Hit the pause button in your career and take lessons in life

We speak of teachers ‘leaving the profession’ as if it is impossbile for them to ever return – but, actually, they can come back to the classroom rejuvenated after a break to pursue other life experiences
25th August 2017, 12:00am
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Hit the pause button in your career and take lessons in life

https://www.tes.com/magazine/archived/hit-pause-button-your-career-and-take-lessons-life

Last year, I came across the work of Lisen Stromberg in the United States. She was working as a journalist and decided to write about the impact, particularly on women, of choosing to start a family. Her book Work, Pause, Thrive was an overnight success. Her position of “pausing” one’s career is refreshing and enabling.

When I had our two daughters, I wanted to pause my career to be a full-time mother. I was fortunate that our family circumstances allowed me to afford this and, in fact, it was seven years before I returned to full-time teaching. During that time, I learned so much about childhood, play and learning. I studied for a master’s and worked part-time in local schools, but, principally, I learned from my daughters.

Teaching others’ children without time to spend with our own is an irony that many teachers experience. I am not advocating seven-year maternity breaks but my point is that pausing one’s career in teaching does not mean future career success has to be sacrificed. Too often, we see choices as stark, and the language we use is telling. We speak of teachers “leaving” the profession as if choosing another career or life experience de facto means that it is impossible to return to teaching.

We worry about teachers who choose to teach abroad, as if taking their expertise overseas is a betrayal rather than an individual opportunity. I believe we should expect our young teachers to seek other life experiences beyond teaching, but that we should do much more to encourage and enable their return.

After all, it may seem tempting to pursue other career options but teaching is wonderful and, as a society, we need to keep reminding others of this. If we keep the door open and value other work experience, there is much to be gained in welcoming our former colleagues back. The statistics show us how many thousands of teachers are currently employed elsewhere. If we can continue work to cut the burden of hyper-accountability and unnecessary bureaucracy in schools, just maybe we can tempt teachers to pause and return.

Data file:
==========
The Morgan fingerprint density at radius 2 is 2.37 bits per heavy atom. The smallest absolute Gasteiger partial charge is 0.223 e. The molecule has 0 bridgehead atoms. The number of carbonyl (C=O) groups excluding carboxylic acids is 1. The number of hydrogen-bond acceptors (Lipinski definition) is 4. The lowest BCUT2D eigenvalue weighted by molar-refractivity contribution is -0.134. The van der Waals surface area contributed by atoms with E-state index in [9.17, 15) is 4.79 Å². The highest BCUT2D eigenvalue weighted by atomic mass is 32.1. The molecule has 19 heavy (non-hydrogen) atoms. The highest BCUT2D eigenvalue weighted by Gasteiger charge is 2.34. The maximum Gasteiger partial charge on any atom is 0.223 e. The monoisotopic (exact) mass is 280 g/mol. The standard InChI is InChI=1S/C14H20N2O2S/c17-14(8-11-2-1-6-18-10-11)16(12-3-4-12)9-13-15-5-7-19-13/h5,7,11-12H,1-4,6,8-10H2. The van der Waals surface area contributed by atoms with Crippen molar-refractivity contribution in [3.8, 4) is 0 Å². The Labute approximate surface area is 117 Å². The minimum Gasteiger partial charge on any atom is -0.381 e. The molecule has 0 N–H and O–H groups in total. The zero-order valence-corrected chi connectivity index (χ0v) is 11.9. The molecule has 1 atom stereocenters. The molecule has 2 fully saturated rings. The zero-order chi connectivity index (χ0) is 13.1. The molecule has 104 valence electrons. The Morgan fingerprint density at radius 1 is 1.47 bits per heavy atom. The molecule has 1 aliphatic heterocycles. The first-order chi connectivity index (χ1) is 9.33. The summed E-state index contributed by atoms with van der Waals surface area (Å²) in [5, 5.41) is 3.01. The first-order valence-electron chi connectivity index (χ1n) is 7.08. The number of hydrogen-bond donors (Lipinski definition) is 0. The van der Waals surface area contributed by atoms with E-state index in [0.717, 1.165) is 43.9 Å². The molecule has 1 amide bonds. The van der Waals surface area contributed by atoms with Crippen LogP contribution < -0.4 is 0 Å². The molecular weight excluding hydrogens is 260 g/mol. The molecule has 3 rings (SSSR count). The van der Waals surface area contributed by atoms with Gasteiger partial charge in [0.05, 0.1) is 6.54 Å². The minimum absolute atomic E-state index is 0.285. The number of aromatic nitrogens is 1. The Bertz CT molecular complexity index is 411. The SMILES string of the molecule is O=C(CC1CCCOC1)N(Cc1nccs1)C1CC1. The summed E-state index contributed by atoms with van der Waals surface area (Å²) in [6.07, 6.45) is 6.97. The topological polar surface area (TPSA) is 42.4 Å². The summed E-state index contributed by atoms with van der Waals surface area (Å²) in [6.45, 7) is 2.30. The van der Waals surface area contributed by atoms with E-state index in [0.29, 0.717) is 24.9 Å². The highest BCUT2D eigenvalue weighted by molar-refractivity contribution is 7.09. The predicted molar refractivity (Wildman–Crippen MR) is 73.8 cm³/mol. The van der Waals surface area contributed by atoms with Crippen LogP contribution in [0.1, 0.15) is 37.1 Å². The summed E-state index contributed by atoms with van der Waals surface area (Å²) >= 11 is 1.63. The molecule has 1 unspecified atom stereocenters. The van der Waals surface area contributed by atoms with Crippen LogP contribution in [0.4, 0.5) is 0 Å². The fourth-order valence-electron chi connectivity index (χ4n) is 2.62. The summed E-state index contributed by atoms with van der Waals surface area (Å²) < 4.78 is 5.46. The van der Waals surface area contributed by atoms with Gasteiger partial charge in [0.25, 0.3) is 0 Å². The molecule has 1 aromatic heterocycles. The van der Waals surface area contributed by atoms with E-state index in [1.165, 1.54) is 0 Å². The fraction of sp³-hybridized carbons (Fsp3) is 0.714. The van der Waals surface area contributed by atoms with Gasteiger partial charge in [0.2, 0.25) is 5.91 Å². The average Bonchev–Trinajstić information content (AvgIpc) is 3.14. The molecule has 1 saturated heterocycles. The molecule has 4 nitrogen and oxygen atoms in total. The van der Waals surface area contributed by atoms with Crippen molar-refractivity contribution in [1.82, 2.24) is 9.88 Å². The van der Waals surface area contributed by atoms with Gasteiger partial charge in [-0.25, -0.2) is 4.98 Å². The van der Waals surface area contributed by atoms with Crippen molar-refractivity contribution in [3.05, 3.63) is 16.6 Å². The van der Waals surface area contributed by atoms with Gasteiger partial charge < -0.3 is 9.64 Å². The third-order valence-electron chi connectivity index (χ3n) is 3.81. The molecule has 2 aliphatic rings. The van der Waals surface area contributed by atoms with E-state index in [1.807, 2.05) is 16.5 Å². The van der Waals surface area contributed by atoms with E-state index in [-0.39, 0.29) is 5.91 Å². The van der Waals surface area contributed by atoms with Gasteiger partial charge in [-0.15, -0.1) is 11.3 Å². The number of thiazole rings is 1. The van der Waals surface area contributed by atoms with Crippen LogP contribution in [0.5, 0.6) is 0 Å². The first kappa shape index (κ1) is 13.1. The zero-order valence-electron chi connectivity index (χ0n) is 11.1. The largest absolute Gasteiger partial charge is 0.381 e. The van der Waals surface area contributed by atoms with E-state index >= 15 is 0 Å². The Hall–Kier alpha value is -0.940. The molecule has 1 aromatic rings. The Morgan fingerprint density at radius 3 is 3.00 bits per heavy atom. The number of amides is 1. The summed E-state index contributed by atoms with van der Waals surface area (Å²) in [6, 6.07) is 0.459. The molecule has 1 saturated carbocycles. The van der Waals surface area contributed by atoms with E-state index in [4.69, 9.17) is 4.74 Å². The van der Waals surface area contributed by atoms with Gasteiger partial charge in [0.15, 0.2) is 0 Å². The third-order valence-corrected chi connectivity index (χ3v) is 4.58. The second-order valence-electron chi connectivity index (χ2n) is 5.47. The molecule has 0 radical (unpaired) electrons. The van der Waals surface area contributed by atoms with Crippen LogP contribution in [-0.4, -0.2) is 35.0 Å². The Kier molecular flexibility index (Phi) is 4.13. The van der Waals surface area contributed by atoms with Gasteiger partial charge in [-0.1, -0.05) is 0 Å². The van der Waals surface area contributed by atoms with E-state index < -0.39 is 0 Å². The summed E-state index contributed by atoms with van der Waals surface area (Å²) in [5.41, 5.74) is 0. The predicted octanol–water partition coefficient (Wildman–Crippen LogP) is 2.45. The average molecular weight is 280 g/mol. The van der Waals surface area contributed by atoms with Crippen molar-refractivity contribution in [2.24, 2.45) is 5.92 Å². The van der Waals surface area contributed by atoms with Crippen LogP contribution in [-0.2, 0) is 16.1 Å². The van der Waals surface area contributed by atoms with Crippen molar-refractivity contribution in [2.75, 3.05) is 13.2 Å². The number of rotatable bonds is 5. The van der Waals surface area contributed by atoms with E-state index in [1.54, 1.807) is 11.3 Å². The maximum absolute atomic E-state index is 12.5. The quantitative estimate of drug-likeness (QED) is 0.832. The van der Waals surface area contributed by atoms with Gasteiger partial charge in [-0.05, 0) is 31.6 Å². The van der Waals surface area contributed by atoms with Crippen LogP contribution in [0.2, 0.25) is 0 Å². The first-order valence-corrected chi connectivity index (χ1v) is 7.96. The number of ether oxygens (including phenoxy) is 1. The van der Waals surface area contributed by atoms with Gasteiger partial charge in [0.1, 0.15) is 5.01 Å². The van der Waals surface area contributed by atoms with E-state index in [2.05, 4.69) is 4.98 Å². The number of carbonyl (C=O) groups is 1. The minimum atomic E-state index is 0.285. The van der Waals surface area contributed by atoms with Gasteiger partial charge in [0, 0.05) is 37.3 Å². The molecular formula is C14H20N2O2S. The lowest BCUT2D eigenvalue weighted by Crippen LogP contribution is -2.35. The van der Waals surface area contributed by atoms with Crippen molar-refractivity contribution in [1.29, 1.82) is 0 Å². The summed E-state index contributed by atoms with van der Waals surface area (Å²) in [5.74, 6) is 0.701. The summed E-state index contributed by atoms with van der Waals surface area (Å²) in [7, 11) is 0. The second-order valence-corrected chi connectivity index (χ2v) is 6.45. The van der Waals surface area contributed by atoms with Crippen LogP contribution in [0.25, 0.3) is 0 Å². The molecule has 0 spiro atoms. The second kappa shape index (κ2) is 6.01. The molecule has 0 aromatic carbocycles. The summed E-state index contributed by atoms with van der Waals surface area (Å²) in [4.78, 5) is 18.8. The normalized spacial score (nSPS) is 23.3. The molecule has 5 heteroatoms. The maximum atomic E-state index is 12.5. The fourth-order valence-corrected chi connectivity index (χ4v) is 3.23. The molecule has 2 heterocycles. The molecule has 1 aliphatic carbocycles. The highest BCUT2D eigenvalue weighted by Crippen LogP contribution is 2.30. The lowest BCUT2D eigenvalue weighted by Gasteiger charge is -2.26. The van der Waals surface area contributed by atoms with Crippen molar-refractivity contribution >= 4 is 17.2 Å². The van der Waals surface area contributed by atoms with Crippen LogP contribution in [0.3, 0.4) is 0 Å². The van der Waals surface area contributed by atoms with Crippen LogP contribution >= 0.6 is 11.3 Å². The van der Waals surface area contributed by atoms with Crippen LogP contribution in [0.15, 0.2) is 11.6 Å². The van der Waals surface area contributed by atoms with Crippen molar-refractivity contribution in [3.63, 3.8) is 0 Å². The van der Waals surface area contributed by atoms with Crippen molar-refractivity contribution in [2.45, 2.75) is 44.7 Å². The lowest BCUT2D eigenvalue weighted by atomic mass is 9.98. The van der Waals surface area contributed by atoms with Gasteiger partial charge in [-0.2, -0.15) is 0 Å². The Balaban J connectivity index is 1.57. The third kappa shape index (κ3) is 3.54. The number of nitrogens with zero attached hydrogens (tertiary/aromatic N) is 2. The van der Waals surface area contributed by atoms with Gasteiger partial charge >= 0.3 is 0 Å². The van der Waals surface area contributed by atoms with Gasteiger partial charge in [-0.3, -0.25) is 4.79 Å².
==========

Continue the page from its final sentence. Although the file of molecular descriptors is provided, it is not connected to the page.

Trying new jobs

When I was young, there was an expectation that career choice was future life choice. This is no longer the case. It is now common for people to use their skills to try new jobs. As an education community, we have much to learn from the notion of “pause”. We know at this time of year, fresh from a summer break, the strength we build from taking time to think about more than school. The time to catch up with friends, to enjoy family, to learn new things, to stop.

Ultimately, the Chartered College of Teaching will seek to build membership funds to enable grants for sabbaticals. The prospect of being able to enjoy new experiences and refresh as part of one’s career in education would be so liberating and enabling. The prospect of our profession self-funding sabbaticals via extensive membership of our own professional body, independent of government, is a truly exciting opportunity. This would be a means of taking the initiative in a self-improving system.

Our profession is brilliant, resilient and innovative. Let’s take hold of the opportunity to change our thinking away from “leaving” to “pausing”, and sustain the expertise and experience we need to continue ensuring that ultimately to teach is to be fulfilled.


Dame Alison Peacock is chief executive of the Chartered College of Teaching. She tweets @alisonmpeacock

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